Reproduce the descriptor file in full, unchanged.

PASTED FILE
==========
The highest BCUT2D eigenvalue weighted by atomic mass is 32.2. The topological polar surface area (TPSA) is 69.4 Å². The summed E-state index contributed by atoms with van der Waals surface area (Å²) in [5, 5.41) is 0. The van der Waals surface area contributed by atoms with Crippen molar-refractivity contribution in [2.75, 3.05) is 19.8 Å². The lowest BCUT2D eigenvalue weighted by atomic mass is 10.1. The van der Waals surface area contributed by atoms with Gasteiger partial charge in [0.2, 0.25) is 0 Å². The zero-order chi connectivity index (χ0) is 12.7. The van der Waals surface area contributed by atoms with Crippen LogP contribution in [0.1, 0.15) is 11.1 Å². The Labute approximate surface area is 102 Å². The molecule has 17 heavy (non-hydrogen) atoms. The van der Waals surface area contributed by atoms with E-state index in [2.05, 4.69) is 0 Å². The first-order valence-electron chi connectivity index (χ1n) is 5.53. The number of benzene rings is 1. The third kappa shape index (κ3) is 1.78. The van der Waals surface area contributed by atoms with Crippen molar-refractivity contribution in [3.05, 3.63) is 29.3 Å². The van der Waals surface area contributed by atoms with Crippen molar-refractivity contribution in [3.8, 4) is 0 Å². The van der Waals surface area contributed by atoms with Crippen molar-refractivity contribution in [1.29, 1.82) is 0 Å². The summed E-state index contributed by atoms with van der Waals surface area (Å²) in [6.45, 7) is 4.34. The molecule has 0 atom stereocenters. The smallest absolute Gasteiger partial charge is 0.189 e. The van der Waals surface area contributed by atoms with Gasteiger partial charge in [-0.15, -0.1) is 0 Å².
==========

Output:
The highest BCUT2D eigenvalue weighted by atomic mass is 32.2. The topological polar surface area (TPSA) is 69.4 Å². The summed E-state index contributed by atoms with van der Waals surface area (Å²) in [5, 5.41) is 0. The van der Waals surface area contributed by atoms with Crippen molar-refractivity contribution in [2.75, 3.05) is 19.8 Å². The lowest BCUT2D eigenvalue weighted by atomic mass is 10.1. The van der Waals surface area contributed by atoms with Gasteiger partial charge in [0.2, 0.25) is 0 Å². The zero-order chi connectivity index (χ0) is 12.7. The van der Waals surface area contributed by atoms with Crippen LogP contribution in [0.1, 0.15) is 11.1 Å². The Labute approximate surface area is 102 Å². The molecule has 17 heavy (non-hydrogen) atoms. The van der Waals surface area contributed by atoms with E-state index in [2.05, 4.69) is 0 Å². The first-order valence-electron chi connectivity index (χ1n) is 5.53. The number of benzene rings is 1. The third kappa shape index (κ3) is 1.78. The van der Waals surface area contributed by atoms with Crippen molar-refractivity contribution in [3.05, 3.63) is 29.3 Å². The van der Waals surface area contributed by atoms with Crippen molar-refractivity contribution in [3.8, 4) is 0 Å². The van der Waals surface area contributed by atoms with Crippen molar-refractivity contribution in [1.29, 1.82) is 0 Å². The summed E-state index contributed by atoms with van der Waals surface area (Å²) in [6.45, 7) is 4.34. The molecule has 0 atom stereocenters. The smallest absolute Gasteiger partial charge is 0.189 e. The van der Waals surface area contributed by atoms with Gasteiger partial charge in [-0.15, -0.1) is 0 Å².